Emily Carey Sees This As The 'Key' To Understanding House Of The Dragon's Hightowers

If you're looking to fill your quota for dragons, violence, and typical HBO debauchery, "House of the Dragon" more than has you covered. This Targaryen-centric show delves into all sorts of unpleasant territory, thanks to the blonde lunatics at the center of the drama. But just because they happen to be the primary agents of chaos, that doesn't mean that there aren't other dysfunctional families capable of wreaking havoc on the politics of Westeros. The other Houses may be less incestuous, but they're just as power-hungry and ready to go to great lengths to achieve their devious goals. Perhaps the best example is the family that's spent much of the season in a precariously powerful position: House Hightower.

For fans of this world who haven't read George R.R. Martin's "Fire & Blood," the Hightower family name isn't nearly as well-known as the Targaryens. Though occasionally mentioned in "Game of Thrones," they played a pretty small role overall: in one of Bran Stark's Tower of Joy flashbacks, we see a young Ned Stark facing off against Ser Gerold Hightower (Eddie Eyre), a member of the Kingsguard. There's also a vague mention that Margaery and Loras Tyrell have a Hightower mother, but for the most part, they exist as a peripheral, noble house.

Now their days of existing in the background have come to an end, because in "House of the Dragon" the Hightowers are front and center as crucial players in the game. It's Otto Hightower's (Rhys Ifans) ambitions that set this series in motion in the first place. He's helped out by some terrible decision-making from Paddy Considine's King Viserys, but it's hard to imagine the Targaryen family being quite so divided without Otto's prompting — especially when you consider his impact on his daughter, Queen Alicent (Emily Carey & Olivia Cooke).

The Hightower family values

Just because Otto forces his teenage daughter to marry the King, turns her against her best friend, and lets his own ambitions cloud his judgment doesn't mean the Hightowers are the villains of this story. I mean, Otto definitely is, but there might still be some hope for Alicent. Things are looking pretty dire as of late — she's gone from an obedient child plagued by anxiety to a bitter woman, ready to pluck a child's eye out if he poses a threat to her family — but she's not an uncomplicated character. Emily Carey, who played teenage Alicent, has some illuminating insights into what makes the Hightowers tick and how their family has come to reach a point of such desperation.

"The Hightowers are very passionate people," Carey explained during an interview with IndieWire. "Their sigil has a flame on it and I think that's poignant." It's not just the sigil, but their house words that reveal a lot about their place in the world: we light the way. They see themselves as a guiding light for the realm, and Alicent in particular feels bound to that duty. It's why she follows her father's instructions, gets close to the king, and eventually gets crowned as his Queen. Being pushed into this role and forced to "squeeze out heirs" ends up being terribly detrimental for Alicent's mental health. After losing her friendship with Rhaenyra (largely thanks to her father sowing seeds of doubt), she has nowhere else to turn. Otto is always an option when it comes to plotting success — but when it comes to showing any affection or even just having a normal conversation, he's basically useless.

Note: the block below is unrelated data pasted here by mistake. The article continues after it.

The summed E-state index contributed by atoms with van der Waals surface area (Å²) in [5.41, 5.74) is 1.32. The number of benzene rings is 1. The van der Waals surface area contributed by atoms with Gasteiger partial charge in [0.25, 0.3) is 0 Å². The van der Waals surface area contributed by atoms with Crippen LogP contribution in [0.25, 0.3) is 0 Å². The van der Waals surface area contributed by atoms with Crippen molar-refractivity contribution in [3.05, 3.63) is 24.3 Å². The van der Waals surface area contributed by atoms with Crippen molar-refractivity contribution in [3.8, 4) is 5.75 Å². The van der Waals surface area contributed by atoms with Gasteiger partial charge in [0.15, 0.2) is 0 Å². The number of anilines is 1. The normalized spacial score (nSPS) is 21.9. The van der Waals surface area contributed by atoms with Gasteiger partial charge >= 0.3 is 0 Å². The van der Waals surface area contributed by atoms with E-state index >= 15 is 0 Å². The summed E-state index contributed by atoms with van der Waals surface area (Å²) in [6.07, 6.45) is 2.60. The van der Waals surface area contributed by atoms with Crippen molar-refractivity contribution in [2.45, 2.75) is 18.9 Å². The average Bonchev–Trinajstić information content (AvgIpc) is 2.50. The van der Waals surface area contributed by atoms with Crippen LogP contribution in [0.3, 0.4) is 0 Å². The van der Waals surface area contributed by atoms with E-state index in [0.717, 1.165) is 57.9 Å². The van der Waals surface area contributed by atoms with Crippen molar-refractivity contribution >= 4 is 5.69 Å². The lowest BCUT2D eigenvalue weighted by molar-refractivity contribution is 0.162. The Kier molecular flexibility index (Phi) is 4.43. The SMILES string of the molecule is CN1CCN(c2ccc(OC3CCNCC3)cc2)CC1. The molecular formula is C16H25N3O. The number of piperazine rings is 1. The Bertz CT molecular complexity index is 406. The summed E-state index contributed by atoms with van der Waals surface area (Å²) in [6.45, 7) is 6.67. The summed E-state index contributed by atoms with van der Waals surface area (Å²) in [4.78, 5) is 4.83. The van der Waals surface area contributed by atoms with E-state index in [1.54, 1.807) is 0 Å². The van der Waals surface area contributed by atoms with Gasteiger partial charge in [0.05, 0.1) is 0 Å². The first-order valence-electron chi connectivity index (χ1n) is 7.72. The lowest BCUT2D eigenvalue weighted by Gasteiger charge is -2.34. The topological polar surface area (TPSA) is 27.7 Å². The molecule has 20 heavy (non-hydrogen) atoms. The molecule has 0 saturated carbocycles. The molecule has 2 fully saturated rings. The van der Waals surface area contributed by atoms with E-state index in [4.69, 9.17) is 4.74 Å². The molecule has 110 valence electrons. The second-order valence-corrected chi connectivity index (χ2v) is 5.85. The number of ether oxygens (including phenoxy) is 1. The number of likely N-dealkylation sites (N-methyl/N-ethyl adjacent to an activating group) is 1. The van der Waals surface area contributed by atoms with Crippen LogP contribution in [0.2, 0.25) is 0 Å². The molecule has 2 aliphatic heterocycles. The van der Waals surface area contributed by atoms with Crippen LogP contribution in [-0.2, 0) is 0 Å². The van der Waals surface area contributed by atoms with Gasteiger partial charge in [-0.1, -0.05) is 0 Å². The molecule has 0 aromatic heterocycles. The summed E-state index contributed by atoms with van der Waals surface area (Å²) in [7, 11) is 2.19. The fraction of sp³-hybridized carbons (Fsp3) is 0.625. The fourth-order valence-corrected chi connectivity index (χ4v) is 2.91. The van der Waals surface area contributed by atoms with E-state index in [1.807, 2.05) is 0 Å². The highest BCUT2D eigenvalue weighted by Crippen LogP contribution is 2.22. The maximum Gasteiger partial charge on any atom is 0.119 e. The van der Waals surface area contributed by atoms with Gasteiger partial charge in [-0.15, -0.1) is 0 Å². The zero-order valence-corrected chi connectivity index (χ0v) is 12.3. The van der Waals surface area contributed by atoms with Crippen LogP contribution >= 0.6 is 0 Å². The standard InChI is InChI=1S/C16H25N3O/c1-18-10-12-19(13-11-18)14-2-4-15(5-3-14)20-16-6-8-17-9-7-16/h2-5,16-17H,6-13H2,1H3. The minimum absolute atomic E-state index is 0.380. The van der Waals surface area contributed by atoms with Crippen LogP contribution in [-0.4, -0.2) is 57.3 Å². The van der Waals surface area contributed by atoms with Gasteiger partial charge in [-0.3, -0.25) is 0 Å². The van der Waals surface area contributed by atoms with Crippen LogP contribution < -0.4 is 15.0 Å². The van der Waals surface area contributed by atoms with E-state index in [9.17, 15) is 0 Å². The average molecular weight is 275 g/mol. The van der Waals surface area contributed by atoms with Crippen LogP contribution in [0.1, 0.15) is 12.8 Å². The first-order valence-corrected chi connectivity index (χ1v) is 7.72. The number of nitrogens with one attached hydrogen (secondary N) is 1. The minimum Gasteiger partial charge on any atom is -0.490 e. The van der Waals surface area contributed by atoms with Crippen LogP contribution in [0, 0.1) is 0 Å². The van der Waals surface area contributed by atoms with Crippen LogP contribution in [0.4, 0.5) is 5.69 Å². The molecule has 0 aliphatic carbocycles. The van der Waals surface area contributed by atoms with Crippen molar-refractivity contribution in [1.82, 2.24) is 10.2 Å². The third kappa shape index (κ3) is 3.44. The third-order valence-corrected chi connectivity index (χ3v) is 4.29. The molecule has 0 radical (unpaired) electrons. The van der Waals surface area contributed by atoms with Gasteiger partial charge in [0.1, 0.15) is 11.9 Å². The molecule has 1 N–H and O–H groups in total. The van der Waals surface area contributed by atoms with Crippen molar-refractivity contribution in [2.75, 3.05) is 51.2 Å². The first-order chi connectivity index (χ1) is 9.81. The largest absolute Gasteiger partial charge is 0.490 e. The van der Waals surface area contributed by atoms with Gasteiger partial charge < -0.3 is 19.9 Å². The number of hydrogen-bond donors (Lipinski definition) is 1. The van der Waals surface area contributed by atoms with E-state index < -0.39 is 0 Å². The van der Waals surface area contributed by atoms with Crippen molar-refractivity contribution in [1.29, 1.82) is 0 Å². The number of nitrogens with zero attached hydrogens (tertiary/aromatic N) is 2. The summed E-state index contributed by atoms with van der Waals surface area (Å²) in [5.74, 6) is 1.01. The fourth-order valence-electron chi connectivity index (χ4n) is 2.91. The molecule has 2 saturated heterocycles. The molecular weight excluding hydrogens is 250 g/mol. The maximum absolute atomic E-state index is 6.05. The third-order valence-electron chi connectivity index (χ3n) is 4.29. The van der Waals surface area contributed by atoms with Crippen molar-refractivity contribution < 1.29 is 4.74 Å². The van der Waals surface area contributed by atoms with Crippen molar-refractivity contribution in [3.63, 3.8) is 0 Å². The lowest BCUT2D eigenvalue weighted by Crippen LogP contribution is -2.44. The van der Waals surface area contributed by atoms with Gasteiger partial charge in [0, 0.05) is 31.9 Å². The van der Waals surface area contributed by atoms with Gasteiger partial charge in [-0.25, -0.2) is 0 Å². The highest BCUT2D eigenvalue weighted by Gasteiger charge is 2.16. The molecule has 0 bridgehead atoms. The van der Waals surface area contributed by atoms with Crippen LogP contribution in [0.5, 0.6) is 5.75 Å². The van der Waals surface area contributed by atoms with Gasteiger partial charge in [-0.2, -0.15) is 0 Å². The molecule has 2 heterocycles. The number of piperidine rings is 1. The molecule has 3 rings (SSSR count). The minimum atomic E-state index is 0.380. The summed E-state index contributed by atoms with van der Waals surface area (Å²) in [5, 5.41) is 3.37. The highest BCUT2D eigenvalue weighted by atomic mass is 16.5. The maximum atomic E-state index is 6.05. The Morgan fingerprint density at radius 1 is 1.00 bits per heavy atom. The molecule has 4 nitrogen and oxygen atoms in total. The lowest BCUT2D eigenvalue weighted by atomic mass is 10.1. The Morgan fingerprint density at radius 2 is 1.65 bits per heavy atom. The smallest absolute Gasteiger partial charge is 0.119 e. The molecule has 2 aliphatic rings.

Like father, like daughter

Carey elaborated:

"With Otto and Alicent, in all the scenes where they should be holding each other and crying and saying that they love each other, they don't — it's an argument. As soon as they feel some sort of vulnerability, immediately the wall goes up and they start to argue, but that's how they show each other love. It's a communication barrier, and I think that's key to the Hightowers in general."

As the role of Alicent has passed from Carey to Cooke, we're really seeing the full impact of her father's influence: not only in her grudge against her former friend, Princess Rhaenyra, but in the way she treats her own children. It's become even more distinct since Rhaenyra has joined her in motherhood: while the Princess shows outward affection to her children (kids who were born of a passionate, loving relationship), Alicent doesn't always do the same. This is especially true when it comes to her eldest son, Prince Aegon (Ty Tennant), who she saddles with the burden of one day ruling Westeros, the same way her father forced royal life onto her shoulders.

So while Alicent's relationship with Aegon is riddled with ridicule, slaps, and resentment, what will become of her relationship with Otto? If she resents her father for altering the course of her life this way, she has yet to voice it. In fact, she even admits to missing his presence at court and when the opportunity comes to get her back at his side, she takes it. There is a sort of tenderness between them — even if it mostly amounts to him assuring her that they will eventually prevail in their schemes — but given how much of this conflict goes back to Otto's personal ambitions, who's to say if they'll remain united front?